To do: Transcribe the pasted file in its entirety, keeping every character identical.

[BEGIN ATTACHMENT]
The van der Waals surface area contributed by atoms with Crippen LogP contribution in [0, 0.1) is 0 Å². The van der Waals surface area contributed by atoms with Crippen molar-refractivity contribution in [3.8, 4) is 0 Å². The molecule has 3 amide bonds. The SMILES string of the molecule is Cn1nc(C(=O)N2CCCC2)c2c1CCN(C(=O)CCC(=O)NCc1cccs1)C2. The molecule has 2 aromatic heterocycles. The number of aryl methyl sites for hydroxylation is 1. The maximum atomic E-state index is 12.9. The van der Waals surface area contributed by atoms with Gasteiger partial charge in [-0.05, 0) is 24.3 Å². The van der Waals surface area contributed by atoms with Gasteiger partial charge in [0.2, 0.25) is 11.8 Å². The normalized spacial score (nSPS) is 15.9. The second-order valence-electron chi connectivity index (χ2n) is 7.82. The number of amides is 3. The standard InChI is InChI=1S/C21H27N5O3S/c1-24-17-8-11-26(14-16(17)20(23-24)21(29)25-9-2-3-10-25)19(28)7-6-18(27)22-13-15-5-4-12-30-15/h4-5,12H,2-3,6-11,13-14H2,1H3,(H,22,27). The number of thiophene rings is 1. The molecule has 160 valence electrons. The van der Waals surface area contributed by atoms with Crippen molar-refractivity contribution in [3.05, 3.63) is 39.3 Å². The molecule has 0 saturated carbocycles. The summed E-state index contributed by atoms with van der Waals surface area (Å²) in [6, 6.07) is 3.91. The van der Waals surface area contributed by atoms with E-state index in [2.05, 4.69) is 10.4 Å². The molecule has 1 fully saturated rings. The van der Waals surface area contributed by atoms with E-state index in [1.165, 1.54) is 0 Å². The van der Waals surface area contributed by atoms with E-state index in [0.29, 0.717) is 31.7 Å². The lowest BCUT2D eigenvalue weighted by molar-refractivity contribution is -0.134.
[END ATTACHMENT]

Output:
The van der Waals surface area contributed by atoms with Crippen LogP contribution in [0, 0.1) is 0 Å². The van der Waals surface area contributed by atoms with Crippen molar-refractivity contribution in [3.8, 4) is 0 Å². The molecule has 3 amide bonds. The SMILES string of the molecule is Cn1nc(C(=O)N2CCCC2)c2c1CCN(C(=O)CCC(=O)NCc1cccs1)C2. The molecule has 2 aromatic heterocycles. The number of aryl methyl sites for hydroxylation is 1. The maximum atomic E-state index is 12.9. The van der Waals surface area contributed by atoms with Gasteiger partial charge in [-0.05, 0) is 24.3 Å². The van der Waals surface area contributed by atoms with Gasteiger partial charge in [0.2, 0.25) is 11.8 Å². The normalized spacial score (nSPS) is 15.9. The second-order valence-electron chi connectivity index (χ2n) is 7.82. The number of amides is 3. The standard InChI is InChI=1S/C21H27N5O3S/c1-24-17-8-11-26(14-16(17)20(23-24)21(29)25-9-2-3-10-25)19(28)7-6-18(27)22-13-15-5-4-12-30-15/h4-5,12H,2-3,6-11,13-14H2,1H3,(H,22,27). The number of thiophene rings is 1. The molecule has 160 valence electrons. The van der Waals surface area contributed by atoms with Crippen molar-refractivity contribution in [3.05, 3.63) is 39.3 Å². The molecule has 0 saturated carbocycles. The summed E-state index contributed by atoms with van der Waals surface area (Å²) in [6, 6.07) is 3.91. The van der Waals surface area contributed by atoms with E-state index in [2.05, 4.69) is 10.4 Å². The molecule has 1 fully saturated rings. The van der Waals surface area contributed by atoms with E-state index in [1.165, 1.54) is 0 Å². The van der Waals surface area contributed by atoms with E-state index in [0.29, 0.717) is 31.7 Å². The lowest BCUT2D eigenvalue weighted by molar-refractivity contribution is -0.134.